If you’re only focused on increasing one metric, you might fail to recognize the harm you’ve done to other metrics.

          I heard this in a keynote speech Gary Vaynerchuk delivered once. He was talking about a popup ad for Samsung that ruined his mobile experience — and how every time he tried to close the ad, he ended up clicking on it by accident.

          He said, and I’m paraphrasing, “Some idiot on Samsung’s marketing team is saying, ‘Wow! We’re getting an 80% clickthrough rate on this ad!’ Meanwhile, I’m standing here telling you that I’m boycotting Samsung forever, and telling this story at every speaking event I do for the rest of the year.”

          Data is just data. We’ve got to remember to look at the bigger picture.


  • Hey Brent,

    Great advice and I think I was surprised by putting the Re: or RE: in the subject line. I personally hate those but my goodness, what do I know. Hey, that tip alone got me.

    The rest I seem to do except I send my emails out on Monday mornings. Mainly because that’s when I post. I’ve been thinking for a long time though that I might move that to Tuesdays but I just haven’t done that yet. With the new year coming up I just might switch some things around. Not put so much pressure on me for Monday mornings.

    Now you do know that I ask for the phone number and I’ve heard for years now what an idiot I am. That my signup rate would be SO much higher if I just asked for the email but you know me, that’s SO impersonal in my opinion. Of course asking for the phone number and us actually having a conversation is kind of how I got to where I am today. Gosh, if people only realized that then I think their own business could improve. Numbers are great but I want them to be active. I also clean up my list every four months so if you don’t open you’re gone.

    Great advice Brent, thanks for sharing it and so good to see you here at Adam’s place. You both always share great content. Thanks for that by the way.


    • Hey Adrienne, thanks so much for the kind words and checking out Brent’s post 🙂

      Loved reading through Brent’s advice here. Got a few things to think about myself.

      I love the personal approach you take with phone numbers. I’ve said this before, but you really are an engagement superstar!

      Have an awesome weekend!

      – Adam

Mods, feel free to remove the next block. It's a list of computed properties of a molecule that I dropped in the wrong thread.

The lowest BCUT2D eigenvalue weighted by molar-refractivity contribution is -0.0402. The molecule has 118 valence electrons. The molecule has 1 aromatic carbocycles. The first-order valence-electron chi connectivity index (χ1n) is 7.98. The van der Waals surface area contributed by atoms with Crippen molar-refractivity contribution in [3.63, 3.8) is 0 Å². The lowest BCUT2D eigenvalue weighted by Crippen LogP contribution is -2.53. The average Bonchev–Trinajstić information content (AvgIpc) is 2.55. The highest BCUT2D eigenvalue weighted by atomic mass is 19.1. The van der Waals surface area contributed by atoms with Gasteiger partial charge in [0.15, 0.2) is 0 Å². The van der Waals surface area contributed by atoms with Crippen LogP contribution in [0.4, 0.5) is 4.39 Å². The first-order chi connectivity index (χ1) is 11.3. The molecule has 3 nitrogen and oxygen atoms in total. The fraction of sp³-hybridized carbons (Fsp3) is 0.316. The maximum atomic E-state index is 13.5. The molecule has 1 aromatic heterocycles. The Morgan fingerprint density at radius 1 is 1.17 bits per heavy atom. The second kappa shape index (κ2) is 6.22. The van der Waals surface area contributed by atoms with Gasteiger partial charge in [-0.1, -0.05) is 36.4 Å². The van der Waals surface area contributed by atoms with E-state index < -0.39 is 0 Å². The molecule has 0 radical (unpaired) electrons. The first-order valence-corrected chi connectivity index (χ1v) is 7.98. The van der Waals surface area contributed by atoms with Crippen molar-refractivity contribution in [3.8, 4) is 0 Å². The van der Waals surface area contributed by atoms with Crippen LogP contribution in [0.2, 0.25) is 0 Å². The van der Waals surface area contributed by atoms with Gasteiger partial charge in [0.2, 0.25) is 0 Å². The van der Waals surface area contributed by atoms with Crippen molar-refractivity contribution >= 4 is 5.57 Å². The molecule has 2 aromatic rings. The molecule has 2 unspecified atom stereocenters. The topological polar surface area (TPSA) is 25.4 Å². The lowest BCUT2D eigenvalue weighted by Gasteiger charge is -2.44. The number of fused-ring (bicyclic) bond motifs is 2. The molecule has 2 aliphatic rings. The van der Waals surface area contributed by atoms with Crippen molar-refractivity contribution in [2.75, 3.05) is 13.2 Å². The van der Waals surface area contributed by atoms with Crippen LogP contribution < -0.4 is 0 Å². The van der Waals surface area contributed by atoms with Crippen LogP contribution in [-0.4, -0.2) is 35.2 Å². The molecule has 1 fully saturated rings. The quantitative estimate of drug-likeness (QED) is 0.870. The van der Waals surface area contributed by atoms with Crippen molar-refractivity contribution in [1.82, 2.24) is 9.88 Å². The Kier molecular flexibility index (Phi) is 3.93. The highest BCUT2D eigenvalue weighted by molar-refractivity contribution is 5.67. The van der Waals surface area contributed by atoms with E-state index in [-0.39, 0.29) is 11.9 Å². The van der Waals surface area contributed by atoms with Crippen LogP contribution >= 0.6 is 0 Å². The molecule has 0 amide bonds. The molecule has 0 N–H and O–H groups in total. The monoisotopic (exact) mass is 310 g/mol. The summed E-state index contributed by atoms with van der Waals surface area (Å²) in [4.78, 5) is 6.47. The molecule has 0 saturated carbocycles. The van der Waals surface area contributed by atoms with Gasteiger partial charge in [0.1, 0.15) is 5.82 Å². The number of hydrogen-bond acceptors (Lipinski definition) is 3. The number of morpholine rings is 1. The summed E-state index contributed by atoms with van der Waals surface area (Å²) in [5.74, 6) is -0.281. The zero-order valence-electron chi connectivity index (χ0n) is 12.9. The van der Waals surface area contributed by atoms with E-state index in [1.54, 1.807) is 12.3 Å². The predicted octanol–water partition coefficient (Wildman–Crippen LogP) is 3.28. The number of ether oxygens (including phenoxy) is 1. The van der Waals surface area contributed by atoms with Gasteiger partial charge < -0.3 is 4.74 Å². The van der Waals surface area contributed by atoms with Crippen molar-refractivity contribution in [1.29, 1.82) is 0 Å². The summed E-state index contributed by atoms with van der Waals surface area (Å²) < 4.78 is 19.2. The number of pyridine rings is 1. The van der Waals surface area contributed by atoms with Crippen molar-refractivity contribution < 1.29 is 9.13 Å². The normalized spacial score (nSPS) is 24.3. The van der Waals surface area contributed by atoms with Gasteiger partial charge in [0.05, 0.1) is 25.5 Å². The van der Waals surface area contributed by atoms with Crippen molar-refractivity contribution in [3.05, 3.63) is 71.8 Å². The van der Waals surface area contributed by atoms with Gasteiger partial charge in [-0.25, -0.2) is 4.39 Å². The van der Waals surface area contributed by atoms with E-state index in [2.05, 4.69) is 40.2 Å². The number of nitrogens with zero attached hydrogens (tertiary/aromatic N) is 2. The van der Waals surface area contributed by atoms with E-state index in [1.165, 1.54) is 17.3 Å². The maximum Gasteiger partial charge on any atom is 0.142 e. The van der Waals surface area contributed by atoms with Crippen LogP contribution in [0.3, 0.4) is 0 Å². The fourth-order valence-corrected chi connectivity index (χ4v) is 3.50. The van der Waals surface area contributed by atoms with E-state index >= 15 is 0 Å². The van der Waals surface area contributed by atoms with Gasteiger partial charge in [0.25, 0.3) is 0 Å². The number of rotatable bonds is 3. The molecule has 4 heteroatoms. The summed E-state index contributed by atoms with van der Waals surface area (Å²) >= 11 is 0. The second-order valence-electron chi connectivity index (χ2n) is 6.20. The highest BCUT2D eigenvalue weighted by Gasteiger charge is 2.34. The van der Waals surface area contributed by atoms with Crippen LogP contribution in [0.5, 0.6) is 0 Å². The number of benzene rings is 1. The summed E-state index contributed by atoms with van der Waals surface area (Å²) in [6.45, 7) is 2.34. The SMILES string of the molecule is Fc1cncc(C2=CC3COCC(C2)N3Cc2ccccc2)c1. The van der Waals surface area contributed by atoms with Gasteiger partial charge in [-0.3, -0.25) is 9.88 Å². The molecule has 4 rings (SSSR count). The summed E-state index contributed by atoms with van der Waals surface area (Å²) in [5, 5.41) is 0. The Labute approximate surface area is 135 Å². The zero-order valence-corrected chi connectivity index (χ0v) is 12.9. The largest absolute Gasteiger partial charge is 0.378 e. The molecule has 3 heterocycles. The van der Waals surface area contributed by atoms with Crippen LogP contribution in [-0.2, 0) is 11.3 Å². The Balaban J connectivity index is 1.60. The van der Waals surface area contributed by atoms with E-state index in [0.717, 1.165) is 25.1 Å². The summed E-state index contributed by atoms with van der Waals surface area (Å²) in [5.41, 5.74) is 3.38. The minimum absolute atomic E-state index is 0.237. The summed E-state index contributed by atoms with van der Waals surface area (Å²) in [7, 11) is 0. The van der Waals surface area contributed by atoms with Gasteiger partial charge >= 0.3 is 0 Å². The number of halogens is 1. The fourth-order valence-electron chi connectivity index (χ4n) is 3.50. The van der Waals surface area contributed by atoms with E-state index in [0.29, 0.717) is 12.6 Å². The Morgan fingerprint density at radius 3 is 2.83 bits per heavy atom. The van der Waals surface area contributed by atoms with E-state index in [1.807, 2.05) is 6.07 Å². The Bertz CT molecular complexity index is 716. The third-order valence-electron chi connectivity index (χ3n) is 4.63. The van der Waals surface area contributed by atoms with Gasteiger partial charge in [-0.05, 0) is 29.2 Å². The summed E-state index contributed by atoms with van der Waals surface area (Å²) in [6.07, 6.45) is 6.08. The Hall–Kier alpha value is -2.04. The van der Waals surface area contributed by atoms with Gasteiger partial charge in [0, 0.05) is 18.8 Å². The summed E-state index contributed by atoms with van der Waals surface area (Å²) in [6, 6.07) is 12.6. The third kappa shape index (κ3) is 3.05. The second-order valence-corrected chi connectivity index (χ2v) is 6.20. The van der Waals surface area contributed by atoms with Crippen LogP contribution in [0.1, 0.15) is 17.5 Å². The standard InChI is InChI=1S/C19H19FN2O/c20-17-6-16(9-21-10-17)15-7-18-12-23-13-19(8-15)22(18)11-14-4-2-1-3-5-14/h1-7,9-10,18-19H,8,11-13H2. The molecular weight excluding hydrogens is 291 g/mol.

• When I grow up, I wanna be an engagement superstar — just like Adrienne Smith! 🙂

    • I definitely don’t think you’re an idiot for asking for phone numbers.

      Sure, you might get fewer subscriptions upfront — but the quality of the subscribers you do get ends up being much higher.

      It really all comes down to what you’re going to do with your list. In your case, that personal touch / engagement is very important to your business and what you teach. So if I were you, I wouldn’t do it any other way.

      It might be worth testing Tuesday open rates (and clickthrough rates) against Monday to see if there is any difference. After all, no two lists are exactly the same.

      As far as Re: goes, I would use it sparingly — on occasion. If every email you send has Re: in the subject line, it stops capturing attention.

      I appreciate you stopping by and leave a comment, Adrienne. Thank you!


  • I never worried much about email marketing because…well, I didn’t have a big enough list to warrant the time to dive into all the facets. I still think most stats are hypey and don’t come close to addressing all the idiosyncrasies of the results it got, but I do believe email marketing is an expertise all in its own. With almost 10K on my list these days it’s become quite apparent that I’ve totally dropped the ball and BADLY need to turn my attention to beefing up my email marketing skills.

    Great article packed with a ton of tips. Like Adrienne, I’m surprised to see that stat about ‘RE’. Like her I can’t stand that kind of email trickery, but clearly I’m no expert on the topic. It’s hard because I hate how most marketers tackle email, but then I hear over and over again how these tactics supposedly work. If you know of any full disclosure a/b email testing or stats on email strategies PLEASE send them my way. To say I’m skeptic is a gross under statement. LOL This is such a gap in my biz I can’t believe I’ve waited this long to dive in. {facepalm}

    Epic article, brotha!!

    • Thanks, Dre. I appreciate you stopping by and leaving a comment.

      I think no matter the size of the list, it’s a good idea to dive in to the results. It’s a lot easier to keep subscribers engaged rather than attempt to re-engage them later on.

      I use the “Re:” tactic sparingly, and I must say, it gets good results. There’s no intention on my part to trick people… as I was discussing with Matthew Loomis above in the comments, “Re:” has always meant “regarding” as far as I know.

      It’s really just an attention grabber. Much like using other special characters.